Habitat Status and Trends (Habitat Quality) — What do these indicators mean?

How do we measure the quality of Washington’s habitats? The Watershed Health Monitoring program, run by the Washington Department of Ecology, measures the statewide and regional status and trends of stream habitat. It collects data about physical and biological conditions in streams and adjacent riparian areas. This includes shade, wood, bottom sediment, water-dwelling species, and human-created disturbance features. This is an important statewide monitoring program. In this report, we show information about six measured qualities that are relevant to salmon: sediment, sediment copper, large wood volume, riparian cover, riparian disturbance, and an index of biotic integrity. Riparian areas are shorelines, streambanks, wetlands, and floodplains next to bodies of water that support and protect the health of the water. Biotic integrity is “[t]he ability to support and maintain a balanced, integrated adaptive assemblage of organisms having species composition, diversity, and functional organization comparable to that of natural habitat of the region.” (Karr and Dudley 1981). In this report, the Department of Ecology examined biotic integrity for one assemblage, stream invertebrates.

Sediment in Salmon and Trout Streams
One big factor that limits salmon recovery is sediment. Sediment is a great cause of lowering stream health in Washington. Although sedimentation is part of the natural cycle, land-disturbing activities cause extra sand and finer-sized particles to run into streams. This excess sediment causes many problems for salmon, including smothering fish eggs, changing the shape and route of the stream, and reducing stream capacity to hold floodwater or provide cover for fish.

The graph in this site shows sediment conditions for salmon and trout streams in each salmon recovery region. Department of Ecology field crews looked at hundreds of equally-spaced locations on the bottom of hundreds of streams and counted how many locations in each stream were occupied by particles that were the size of sand or smaller. Based on one report (Bryce et al., 2010), 18.5 percent sediment in a stream is generally the best for sediment-sensitive salmon and trout. Therefore more than 18.5 percent sediment is considered too much. (Note: The Department of Ecology added 5.5% to Bryce values after comparing results from two field methods. Department of Ecology measures across a larger portion of the stream channel than does Bryce.)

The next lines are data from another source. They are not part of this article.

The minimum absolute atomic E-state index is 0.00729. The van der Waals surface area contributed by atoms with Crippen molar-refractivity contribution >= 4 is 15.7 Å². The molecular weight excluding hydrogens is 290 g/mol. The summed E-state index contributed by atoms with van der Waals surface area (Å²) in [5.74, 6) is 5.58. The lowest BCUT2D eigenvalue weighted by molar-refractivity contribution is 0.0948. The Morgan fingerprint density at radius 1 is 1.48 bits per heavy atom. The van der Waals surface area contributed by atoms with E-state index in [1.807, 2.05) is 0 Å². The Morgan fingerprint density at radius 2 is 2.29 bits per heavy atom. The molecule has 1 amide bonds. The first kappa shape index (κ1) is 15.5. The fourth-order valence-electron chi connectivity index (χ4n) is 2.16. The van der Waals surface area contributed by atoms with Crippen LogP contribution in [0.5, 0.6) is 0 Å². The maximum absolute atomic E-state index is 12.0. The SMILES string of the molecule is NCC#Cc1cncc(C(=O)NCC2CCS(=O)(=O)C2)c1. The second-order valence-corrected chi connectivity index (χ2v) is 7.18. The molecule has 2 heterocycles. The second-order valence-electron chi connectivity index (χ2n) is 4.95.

Copper in Stream Sediments

The graph in this site shows the amount of copper in stream-bottom sediments as measured statewide by the Department of Ecology’s Watershed Health Monitoring program during 2009 through 2012. The highest values occur in forested portions of southwestern Washington. Thirty-two (32) mg/kg sediment copper might affect stream dwelling creatures and 149 mg/kg probably affects them (Table 13 of DeGasperi et al, 2018). If we reduce the amount of sediment that reaches streams, especially where it contains copper, we will lessen the threat to salmon and other aquatic species.

Riparian Cover 

Riparian areas are lands along watercourses, such as streams and rivers (Natural Resources Conservation Service, 1996). Plants in these areas shield streams and rivers from summer and winter temperature extremes, which can be fatal to fish. Leaves and branches shade the stream, cooling the water for salmon during warm months. Shade also can limit growth of algae, which robs oxygen from the water as it decays, leaving less for fish. The plants also drop branches, leaves, and insects into the water. This provides food for fish. The branches slow the water, and give salmon places to rest while feeding and to hide from predators. Finally, the roots of the streamside plants hold soil and keep it from entering the water and burying spawning gravel.

The chart in this site shows the portion of each salmon recovery region’s stream network that has good, fair, or poor cover in the riparian zone. The Department of Ecology measured riparian cover at randomly selected streams. Each of those streams represents a portion of its salmon recovery region’s stream network. Ecology decided on what levels of riparian cover are good, fair, and poor by examining a separate set of relatively natural reference streams in each of three areas: western Washington, the eastern mountains of Washington, and the Columbia Plateau. During the first statewide sampling round (2009-2012), stream length with poor riparian cover ranged from 12 percent (Washington Coast Salmon Recovery Region) to 27 percent (Upper Columbia River Salmon Recovery Region). During 2013 through 2016, five regions were resampled. Measured extent of poor conditions decreased in four of these regions, and increased in the Middle Columbia River Salmon Recovery Region, a region exceptionally affected by drought. More monitoring is necessary to see if this pattern persists and represents a trend.